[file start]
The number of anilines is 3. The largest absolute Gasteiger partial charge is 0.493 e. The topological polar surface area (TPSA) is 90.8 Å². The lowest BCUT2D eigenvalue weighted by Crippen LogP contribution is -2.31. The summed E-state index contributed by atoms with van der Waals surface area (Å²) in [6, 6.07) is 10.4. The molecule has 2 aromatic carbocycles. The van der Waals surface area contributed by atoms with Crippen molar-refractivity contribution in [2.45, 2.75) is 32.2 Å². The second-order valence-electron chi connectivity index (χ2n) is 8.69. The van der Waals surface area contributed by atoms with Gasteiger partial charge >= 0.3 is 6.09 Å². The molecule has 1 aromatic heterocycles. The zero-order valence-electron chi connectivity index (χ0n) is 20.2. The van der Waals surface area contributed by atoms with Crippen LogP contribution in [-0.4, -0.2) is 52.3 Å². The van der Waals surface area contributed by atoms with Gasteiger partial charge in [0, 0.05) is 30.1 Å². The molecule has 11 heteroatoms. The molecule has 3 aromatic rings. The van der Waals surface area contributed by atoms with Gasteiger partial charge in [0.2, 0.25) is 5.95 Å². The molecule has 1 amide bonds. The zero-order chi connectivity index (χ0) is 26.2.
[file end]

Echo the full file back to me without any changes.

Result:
The number of anilines is 3. The largest absolute Gasteiger partial charge is 0.493 e. The topological polar surface area (TPSA) is 90.8 Å². The lowest BCUT2D eigenvalue weighted by Crippen LogP contribution is -2.31. The summed E-state index contributed by atoms with van der Waals surface area (Å²) in [6, 6.07) is 10.4. The molecule has 2 aromatic carbocycles. The van der Waals surface area contributed by atoms with Crippen molar-refractivity contribution in [2.45, 2.75) is 32.2 Å². The second-order valence-electron chi connectivity index (χ2n) is 8.69. The van der Waals surface area contributed by atoms with Gasteiger partial charge >= 0.3 is 6.09 Å². The molecule has 1 aromatic heterocycles. The zero-order valence-electron chi connectivity index (χ0n) is 20.2. The van der Waals surface area contributed by atoms with Crippen LogP contribution in [-0.4, -0.2) is 52.3 Å². The van der Waals surface area contributed by atoms with Gasteiger partial charge in [0, 0.05) is 30.1 Å². The molecule has 11 heteroatoms. The molecule has 3 aromatic rings. The van der Waals surface area contributed by atoms with Gasteiger partial charge in [0.2, 0.25) is 5.95 Å². The molecule has 1 amide bonds. The zero-order chi connectivity index (χ0) is 26.2.